MOUNSDVILLE, W.Va. (BP) –Shane Henderson’s life is pretty busy.
A husband and father of two, the pastor of Lighthouse Baptist Church in Hollansbee, W.Va. works during the day managing a waste water facility. Weekends are full as a football referee, with Friday nights at a field somewhere in West Virginia or Ohio. Saturdays are covered officiating a Division II or Division III matchup. When the Pittsburgh Steelers have a home game, Henderson is working as the game clock operator on Sunday.
Henderson felt a call to ministry, but the timeline moved up unexpectedly in February with the death of his longtime friend and mentor Dick Ryan, who was then Lighthouse’s pastor. His church needed someone to step up and Henderson did that. But, he recognized he needed help.
“I had ‘speaking’ experience and knew what Scripture meant to me, but I knew that in order to serve God and the congregation fully, I needed more instruction,” he said. “God knew that and sent Brother Chuck Morrow. He has been there for me so much since February with love, support and encouragement.”
Morrow, director of missions for the Upper Ohio Valley Baptist Association (UOVBA), also helped Henderson and others through establishing a series of classes this summer designed for pastors and lay leaders to develop skills for leading churches or presenting a sermon.
The association’s shape resembles that of Israel, spiking northward out of West Virginia with Ohio lying across the river sharing its name to the west and Pennsylvania in the east. And just as an itinerant preacher who revealed himself as the Son of God did in Israel thousands of years ago, today the UOVBA is identifying and raising up others to preach a Gospel of salvation and hope.
In September, four men completed the inaugural Certificate for Biblical Teaching and Preaching with a Preaching and Teaching Summit at the associational offices in Moundsville, W.Va. It was the culmination of instruction that began in May and included online as well as in-person instruction delivered by local church leaders as well as West Virginia Convention of Southern Baptists Executive Director-Treasurer Eric Ramsey and Southeastern Baptist Theological Seminary President Danny Akin.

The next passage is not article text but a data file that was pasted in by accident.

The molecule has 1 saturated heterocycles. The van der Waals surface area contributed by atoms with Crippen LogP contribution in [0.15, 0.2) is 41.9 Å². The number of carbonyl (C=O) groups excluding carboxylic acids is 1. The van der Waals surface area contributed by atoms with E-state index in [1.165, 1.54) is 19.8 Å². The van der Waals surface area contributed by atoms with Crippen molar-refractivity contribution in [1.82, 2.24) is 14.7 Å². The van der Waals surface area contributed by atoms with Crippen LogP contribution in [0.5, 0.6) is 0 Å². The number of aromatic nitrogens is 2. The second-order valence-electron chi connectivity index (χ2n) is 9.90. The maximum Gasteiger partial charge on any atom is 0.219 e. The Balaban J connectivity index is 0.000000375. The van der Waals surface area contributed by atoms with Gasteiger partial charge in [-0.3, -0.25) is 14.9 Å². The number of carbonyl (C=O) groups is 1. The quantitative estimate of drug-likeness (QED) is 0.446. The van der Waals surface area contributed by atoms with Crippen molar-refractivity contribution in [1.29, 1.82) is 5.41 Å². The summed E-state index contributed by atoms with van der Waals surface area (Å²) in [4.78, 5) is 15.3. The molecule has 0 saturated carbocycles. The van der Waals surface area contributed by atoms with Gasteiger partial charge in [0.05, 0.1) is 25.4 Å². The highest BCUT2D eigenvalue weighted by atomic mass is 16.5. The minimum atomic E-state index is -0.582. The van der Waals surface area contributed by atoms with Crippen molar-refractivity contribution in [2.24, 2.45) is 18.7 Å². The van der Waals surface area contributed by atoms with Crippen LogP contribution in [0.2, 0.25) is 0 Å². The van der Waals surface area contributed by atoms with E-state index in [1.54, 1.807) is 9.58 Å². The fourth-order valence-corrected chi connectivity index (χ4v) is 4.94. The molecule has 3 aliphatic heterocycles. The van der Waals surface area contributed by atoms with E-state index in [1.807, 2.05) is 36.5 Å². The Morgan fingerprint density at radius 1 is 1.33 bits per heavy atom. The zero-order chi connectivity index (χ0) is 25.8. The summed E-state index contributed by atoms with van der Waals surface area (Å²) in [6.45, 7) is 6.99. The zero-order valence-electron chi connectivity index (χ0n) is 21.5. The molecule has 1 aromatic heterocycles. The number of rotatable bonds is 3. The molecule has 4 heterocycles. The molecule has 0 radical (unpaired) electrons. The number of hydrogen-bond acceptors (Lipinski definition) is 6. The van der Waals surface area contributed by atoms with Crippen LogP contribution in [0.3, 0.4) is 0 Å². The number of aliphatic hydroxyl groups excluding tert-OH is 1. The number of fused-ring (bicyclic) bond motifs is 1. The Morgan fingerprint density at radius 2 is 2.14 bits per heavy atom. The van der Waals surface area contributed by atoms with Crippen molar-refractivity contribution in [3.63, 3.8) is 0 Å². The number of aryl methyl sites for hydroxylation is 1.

“This was for men who have experienced a call into the ministry, looking at a call to the pulpit or want to be more active in iron sharpening iron,” Morrow said. Like other areas around the nation, many churches in his area without a pastor stand in need of pulpit supply. This training provides the confidence in studying as well as presenting Scripture, with book fees being the only cost.
Morrow added that his heart for education and providing training stems from the start of his 18 years in ministry.
“I didn’t experience a lot of mentoring growing up and feel I could have benefitted from it,” he said. “So, I prayed about it a lot and this was the result.”
Roy Polmanteer moved to the area after 20 years with the Pinal County Sheriff’s Office in Arizona because he was “looking for a place to retire that had four seasons and hunting and fishing.”
His sense of service led him to becoming a volunteer, then leader, for disaster relief. Polmanteer also was part of the pastor search team at First Baptist in Chester, where he learned of the need for more preachers or others equipped to deliver a sermon.
“I was talking with Chuck about it and said that interim ministry was something we’d need to consider. At that time, he was putting the certificate course together,” Polmanteer said.
Churches without a pastor need to be focused on finding one, he said. If he could help out by filling in as an interim, then he wanted to be able to “present God’s Word in a correct, biblical manner.”
Three six-hour, in-person sessions took place in May, July and September, accompanied by a 10-session free online course through Southeastern Seminary. Personal study and reading through the Baptist Faith and Message 2000 was also included. Classes included expository study and preaching, interpreting and teaching the Bible, an introduction to hermeneutics and sermon preparation.
Allen Ferris serves as associate pastor of Victory Baptist Chapel in St. Clairsville, Ohio, one of the congregations in the association located in that state (another one is in Pennsylvania). A talker who never shies from a debate, Ferris had taken part in several ministry-related online courses through various groups before learning about the UOVBA certificate.
“It helped me out tremendously,” he said. “I learned how to create expository sermons and interpret Scripture within the context and relate it to modern times. It taught how the Bible is about God, not me, and his Word is going to be the driving force in my sermons.”
Ferris leads the student ministry at Victory Chapel alongside his wife, Susan. On Sundays where he’s preaching elsewhere, a deacon typically fills in for those responsibilities.
He said an introduction to hermeneutics taught by Ramsey, West Virginia’s executive director-treasurer, was invaluable.
“We learned how the author’s intentions with the Scripture is what matters, not ours. It’s our job to discover the author’s message,” he said.
When Henderson learned of the course and its requirements, he knew the effort required would be worth it.
“It was challenging, but I knew the blessing on the other side would be so much greater,” he said. Others fill in for him on days when work takes him to Heinz Field in Pittsburg.
A commitment toward delivering God’s Word requires a commitment to learning it, Ferris said.
“It’s well worth the time,” he said. “You can’t get this type of information and experience on your own, aside from a full-fledged seminary. I’m so thankful for Chuck getting this together.”
Cutline: Shane Henderson, in maroon shirt and cap, works a Steelers game as Kicking Ball coordinator prior to being moved to game clock operator this season. Henderson is pastor of Lighthouse Baptist Church in Hollansbee, W. Va.